Centers' Little Helper

Dennis Hans, unrenowned former adjunct professor of mass comm and American foreign policy, relentlessly exposed the Bush administration’s “techniques of deceit” BEFORE the Iraq war, when it could have made a difference (see links). For decades he has fought baseball’s discrimination against lefthanded infielders and promoted his ingenious clockwise solution. A lifelong advocate for a flowing, non-brutal, flop-free NBA, he now champions the cause of its second-class citizens: the centers.

Thursday, March 15, 2012

No need for smooth Blake to struggle at the stripe
Media folk are poking fun at Blake Griffin for firing back-to-back free-throw airballs Wednesday night. They’re also expressing concern that his free-throw woes, along with those of D’Andre Jordan and Reggie Evans, could cost the Clippers dearly in the playoffs.

If I ran the Clippers the first thing I would do is have one of the video assistants make a DVD of all of Blake’s free-throw attempts in March 2011. As a rookie he shot a very respectable .695 from the line after the 2011 all-star break, and .725 (79 for 109) in March. That’s impressive improvement for a young power forward who struggled at the stripe in college (.589 and .590 in his two seasons) and shot just .617 prior to the 2011 all-star break.

I don’t have any of those March 2011 attempts on hand, so I don’t know what the Clippers would discover. But there’s a chance that one or more aspects of that stroke will differ from his current stroke — or should I say his current abrupt snap.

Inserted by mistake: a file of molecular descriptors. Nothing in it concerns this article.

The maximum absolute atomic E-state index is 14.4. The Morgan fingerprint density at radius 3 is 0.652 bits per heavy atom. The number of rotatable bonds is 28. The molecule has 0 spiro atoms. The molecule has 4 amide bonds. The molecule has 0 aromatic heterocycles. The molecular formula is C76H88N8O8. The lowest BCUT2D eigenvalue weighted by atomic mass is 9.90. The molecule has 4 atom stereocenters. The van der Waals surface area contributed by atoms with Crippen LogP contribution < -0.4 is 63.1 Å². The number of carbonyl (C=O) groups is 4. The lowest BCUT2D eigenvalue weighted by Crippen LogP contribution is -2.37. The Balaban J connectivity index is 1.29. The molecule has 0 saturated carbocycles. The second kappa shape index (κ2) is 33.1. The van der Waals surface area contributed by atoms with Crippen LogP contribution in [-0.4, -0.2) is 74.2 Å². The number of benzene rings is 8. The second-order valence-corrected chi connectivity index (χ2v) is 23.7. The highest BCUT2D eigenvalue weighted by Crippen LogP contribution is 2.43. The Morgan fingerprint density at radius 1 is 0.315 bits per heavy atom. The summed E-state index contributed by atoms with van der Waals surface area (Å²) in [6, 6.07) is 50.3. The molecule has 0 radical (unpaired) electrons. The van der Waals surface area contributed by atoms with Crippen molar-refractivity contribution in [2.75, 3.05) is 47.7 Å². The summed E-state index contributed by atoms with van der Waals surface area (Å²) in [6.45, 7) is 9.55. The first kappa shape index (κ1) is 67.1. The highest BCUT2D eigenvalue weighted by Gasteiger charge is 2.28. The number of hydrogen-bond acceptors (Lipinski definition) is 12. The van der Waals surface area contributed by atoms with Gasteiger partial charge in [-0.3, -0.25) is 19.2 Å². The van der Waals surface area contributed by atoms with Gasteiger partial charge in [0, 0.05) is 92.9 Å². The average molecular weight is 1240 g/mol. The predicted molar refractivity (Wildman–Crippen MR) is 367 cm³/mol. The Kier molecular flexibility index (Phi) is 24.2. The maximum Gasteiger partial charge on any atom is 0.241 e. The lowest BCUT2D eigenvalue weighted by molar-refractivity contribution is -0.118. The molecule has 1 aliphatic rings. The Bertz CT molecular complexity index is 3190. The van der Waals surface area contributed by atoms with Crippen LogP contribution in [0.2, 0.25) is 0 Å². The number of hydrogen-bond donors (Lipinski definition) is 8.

I actually see two different Blakes today. The guy shooting jumpers, in both warmups and games, has a natural-looking delivery. You watch it and say, “That big bruiser is a mighty smooth athlete with a pretty nice stroke, as bruisers go.” But then you watch his routine and delivery at the line and he looks like a poorly programmed robot with a highly technical and technically flawed stroke — a robot whose stroke is short-circuited by some bizarre need to achieve a ridiculous, unnatural, put-your-hand-in-the-cookie-jar-while-holding-it-high follow-through pose.

My guess is that he’s fallen under the spell of some shooting guru with a bogus “scientific” approach built around an obsession with an exaggerated gooseneck finish.

If Blake or the Clippers want help in smoothing out his free-throw delivery so that he looks and feels like himself and gets back on the road to a rising percentage, I’m available. There’s no reason he can’t shoot 70 percent down the home stretch and in the playoffs, and beginning next season settle in to a long career shooting around 80 percent.